Pennsylvania Dog Bites: What Are My Rights?
March 16, 2018
If you are a dog lover it can be tough to pass by a dog on the street and not stop and say hello. You might be inclined to pet a neighbor’s dog while on a walk and while that may seem like a harmless act, it could result in you being bitten. Worse than getting bit while petting a dog you know is getting bitten by a dog you are not petting or engaging in any way.
Unfortunately, sometimes owners lose track of their dog(s) and that is when a dog bite incident can occur. In Pennsylvania, there are plenty of laws in place when it comes to dog bites. If you have been bitten by a dog it is important to know your rights as a victim and the legal avenues available to you.
Under Pennsylvania’s dog bite statute, there are two classes of dog bite victims. Those classes are dependent on the severity of the bite and the dangerous behavior history of the dog in question. If the dog has not bitten a person before, then the first thing that will be evaluated will be the injury and whether it is “severe” or “non-severe.”
The law categorizes a “severe injury” as one that “results in broken bones or disfiguring lacerations requiring multiple sutures or cosmetic surgery.” A dog bite can be vicious and the consequences of one could be quite gruesome or severe. If you suffered a severe injury, you have the right to file a personal injury claim against the dog’s owner for medical expenses, legal damages and for pain and suffering, which can be reflected in you not being able to continue with your daily routine as a result of your injury.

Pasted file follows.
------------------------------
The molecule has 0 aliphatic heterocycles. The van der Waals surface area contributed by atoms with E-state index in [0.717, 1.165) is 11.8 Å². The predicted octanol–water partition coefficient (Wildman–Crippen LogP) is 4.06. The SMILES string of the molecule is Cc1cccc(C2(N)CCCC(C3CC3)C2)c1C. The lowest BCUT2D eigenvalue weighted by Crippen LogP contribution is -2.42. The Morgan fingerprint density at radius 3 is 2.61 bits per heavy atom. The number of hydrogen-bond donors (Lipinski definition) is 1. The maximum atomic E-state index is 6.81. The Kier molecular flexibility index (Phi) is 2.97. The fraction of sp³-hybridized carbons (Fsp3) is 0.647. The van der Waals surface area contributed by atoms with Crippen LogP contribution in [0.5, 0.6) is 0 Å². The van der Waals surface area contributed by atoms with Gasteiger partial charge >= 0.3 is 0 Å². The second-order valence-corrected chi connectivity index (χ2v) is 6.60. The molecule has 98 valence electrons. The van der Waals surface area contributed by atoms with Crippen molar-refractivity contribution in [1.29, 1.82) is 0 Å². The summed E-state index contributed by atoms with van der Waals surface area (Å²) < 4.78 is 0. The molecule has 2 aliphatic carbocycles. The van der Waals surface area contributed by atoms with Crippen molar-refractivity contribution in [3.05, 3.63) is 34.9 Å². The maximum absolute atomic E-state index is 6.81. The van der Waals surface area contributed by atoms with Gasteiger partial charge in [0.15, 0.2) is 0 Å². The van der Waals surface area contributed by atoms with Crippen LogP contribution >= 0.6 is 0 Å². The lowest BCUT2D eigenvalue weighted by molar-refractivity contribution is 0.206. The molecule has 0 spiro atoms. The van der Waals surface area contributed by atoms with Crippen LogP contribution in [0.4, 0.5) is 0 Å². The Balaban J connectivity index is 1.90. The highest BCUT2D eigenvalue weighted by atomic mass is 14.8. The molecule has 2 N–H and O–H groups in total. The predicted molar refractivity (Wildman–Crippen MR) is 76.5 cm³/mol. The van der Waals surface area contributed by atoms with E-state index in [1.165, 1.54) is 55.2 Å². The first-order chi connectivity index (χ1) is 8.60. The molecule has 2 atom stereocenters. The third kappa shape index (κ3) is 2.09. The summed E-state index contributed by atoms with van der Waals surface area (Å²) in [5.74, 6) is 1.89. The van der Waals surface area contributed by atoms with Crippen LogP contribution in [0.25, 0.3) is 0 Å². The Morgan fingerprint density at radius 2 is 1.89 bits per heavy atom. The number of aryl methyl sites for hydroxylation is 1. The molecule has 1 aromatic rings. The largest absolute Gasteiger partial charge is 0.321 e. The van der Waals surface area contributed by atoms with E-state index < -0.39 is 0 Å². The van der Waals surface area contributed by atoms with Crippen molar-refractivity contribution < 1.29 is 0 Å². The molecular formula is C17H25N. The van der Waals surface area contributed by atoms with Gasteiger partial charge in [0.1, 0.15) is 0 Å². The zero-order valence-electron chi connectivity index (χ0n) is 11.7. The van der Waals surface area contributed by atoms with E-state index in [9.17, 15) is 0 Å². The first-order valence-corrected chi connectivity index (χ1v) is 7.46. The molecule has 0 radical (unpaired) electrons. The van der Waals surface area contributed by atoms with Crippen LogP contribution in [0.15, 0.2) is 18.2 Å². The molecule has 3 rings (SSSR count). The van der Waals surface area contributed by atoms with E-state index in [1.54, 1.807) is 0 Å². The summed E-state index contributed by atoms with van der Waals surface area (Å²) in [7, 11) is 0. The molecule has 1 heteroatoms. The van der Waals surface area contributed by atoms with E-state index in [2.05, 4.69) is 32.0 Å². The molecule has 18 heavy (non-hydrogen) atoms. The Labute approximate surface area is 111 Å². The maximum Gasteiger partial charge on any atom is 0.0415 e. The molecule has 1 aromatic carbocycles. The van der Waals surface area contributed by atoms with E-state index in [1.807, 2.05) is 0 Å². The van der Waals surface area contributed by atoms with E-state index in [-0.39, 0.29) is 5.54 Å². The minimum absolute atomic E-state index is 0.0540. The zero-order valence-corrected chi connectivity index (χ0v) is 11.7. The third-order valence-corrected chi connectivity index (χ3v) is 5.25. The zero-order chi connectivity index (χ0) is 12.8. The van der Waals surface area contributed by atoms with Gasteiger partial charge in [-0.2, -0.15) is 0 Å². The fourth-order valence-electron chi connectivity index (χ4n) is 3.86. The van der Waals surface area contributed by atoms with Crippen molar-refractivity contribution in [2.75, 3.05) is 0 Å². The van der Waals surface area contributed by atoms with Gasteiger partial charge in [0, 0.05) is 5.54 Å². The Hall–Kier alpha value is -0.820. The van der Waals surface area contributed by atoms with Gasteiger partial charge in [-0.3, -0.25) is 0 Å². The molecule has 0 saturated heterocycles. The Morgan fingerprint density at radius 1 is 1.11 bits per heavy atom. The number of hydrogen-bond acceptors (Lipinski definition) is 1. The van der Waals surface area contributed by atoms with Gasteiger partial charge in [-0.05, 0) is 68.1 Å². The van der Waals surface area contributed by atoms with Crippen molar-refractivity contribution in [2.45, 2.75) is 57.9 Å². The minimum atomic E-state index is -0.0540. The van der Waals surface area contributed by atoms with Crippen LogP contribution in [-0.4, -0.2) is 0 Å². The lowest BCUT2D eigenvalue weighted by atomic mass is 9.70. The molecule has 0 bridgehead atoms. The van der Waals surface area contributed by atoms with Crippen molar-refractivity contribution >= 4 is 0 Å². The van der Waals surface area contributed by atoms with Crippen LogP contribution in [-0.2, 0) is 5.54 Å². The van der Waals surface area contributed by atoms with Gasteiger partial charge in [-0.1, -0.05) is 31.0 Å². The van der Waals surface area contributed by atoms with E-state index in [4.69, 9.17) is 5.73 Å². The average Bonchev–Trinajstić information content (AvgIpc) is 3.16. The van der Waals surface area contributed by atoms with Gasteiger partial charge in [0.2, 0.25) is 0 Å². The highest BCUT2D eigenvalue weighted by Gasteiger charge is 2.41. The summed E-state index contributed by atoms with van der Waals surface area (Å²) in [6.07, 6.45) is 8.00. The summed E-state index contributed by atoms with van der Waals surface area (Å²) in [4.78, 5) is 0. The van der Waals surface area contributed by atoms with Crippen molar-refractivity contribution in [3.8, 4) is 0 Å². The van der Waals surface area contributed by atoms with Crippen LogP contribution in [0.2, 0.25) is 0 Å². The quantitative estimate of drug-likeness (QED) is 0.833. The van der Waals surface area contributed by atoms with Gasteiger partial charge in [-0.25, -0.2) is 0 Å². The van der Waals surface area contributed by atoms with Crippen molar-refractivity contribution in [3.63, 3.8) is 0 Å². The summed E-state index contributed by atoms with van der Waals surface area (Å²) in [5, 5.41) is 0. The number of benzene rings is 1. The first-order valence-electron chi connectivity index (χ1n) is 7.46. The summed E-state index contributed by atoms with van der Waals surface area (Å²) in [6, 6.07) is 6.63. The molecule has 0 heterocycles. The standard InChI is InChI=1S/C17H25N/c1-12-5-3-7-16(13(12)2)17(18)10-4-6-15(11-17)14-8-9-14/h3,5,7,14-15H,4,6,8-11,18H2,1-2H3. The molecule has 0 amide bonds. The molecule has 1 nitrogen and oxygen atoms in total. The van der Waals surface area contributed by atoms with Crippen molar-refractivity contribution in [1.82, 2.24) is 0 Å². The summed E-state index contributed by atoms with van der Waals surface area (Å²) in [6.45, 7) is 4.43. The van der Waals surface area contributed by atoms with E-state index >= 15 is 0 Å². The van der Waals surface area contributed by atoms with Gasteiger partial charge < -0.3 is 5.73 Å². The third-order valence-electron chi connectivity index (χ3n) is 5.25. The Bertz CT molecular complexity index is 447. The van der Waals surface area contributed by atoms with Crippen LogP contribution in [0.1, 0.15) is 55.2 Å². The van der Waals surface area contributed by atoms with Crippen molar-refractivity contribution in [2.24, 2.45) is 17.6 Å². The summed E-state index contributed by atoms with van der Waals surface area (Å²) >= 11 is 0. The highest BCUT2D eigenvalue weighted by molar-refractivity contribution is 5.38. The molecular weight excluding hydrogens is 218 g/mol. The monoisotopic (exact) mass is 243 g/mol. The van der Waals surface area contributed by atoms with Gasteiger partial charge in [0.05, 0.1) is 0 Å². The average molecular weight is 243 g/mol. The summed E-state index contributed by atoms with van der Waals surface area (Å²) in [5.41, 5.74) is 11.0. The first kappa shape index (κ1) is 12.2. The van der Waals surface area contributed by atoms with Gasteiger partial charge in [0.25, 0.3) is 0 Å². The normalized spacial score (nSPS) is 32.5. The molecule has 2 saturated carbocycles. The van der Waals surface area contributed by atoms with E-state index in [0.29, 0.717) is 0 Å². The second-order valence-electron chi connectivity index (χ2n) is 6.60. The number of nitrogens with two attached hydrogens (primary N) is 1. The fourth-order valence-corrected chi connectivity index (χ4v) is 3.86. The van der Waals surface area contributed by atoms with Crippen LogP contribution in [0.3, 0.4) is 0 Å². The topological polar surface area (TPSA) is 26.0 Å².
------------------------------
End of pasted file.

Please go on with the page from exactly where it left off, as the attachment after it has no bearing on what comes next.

But, in order to successfully establish a dog bite claim, you must also prove that the dog in question acted without provocation. That can be difficult to establish but with the right lawyer on your side, it can be done.
Now, in the event the injury does not qualify as a severe one under Pennsylvania law, you, the dog bite victim, can still file a lawsuit. It would just be limited to reparations for the costs of medical care but cannot seek compensation for things like pain and suffering.
The other portion of Pennsylvania’s dog bite statute pertains to dogs that have bitten or injured a person in the past. If the dog has a “bite record” and bites another person, the victim has the ability to sue the owner for all losses and damages as a result of the bite. Again, the victim will have to prove an injury was sustained and there was no provocation of any kind. In addition, the victim will have to prove that the owner was aware of the dog’s history.
Contact Our Erie, Pennsylvania Dog Bite Lawyers Today
It can be difficult to prove all the necessary aspects when it comes to a dog bite claim so it is important to have experienced lawyers in your corner, helping you where you need it. Contact Purchase, George & Murphey, P.C. if you have been bitten or injured by a dog and are looking for the proper justice. Fill out our online contact form to schedule a free consultation about your case today.
The articles on this blog are for informative purposes only and are no substitute for legal advice or an attorney/client relationship. If you are seeking legal advice, please contact our law firm directly.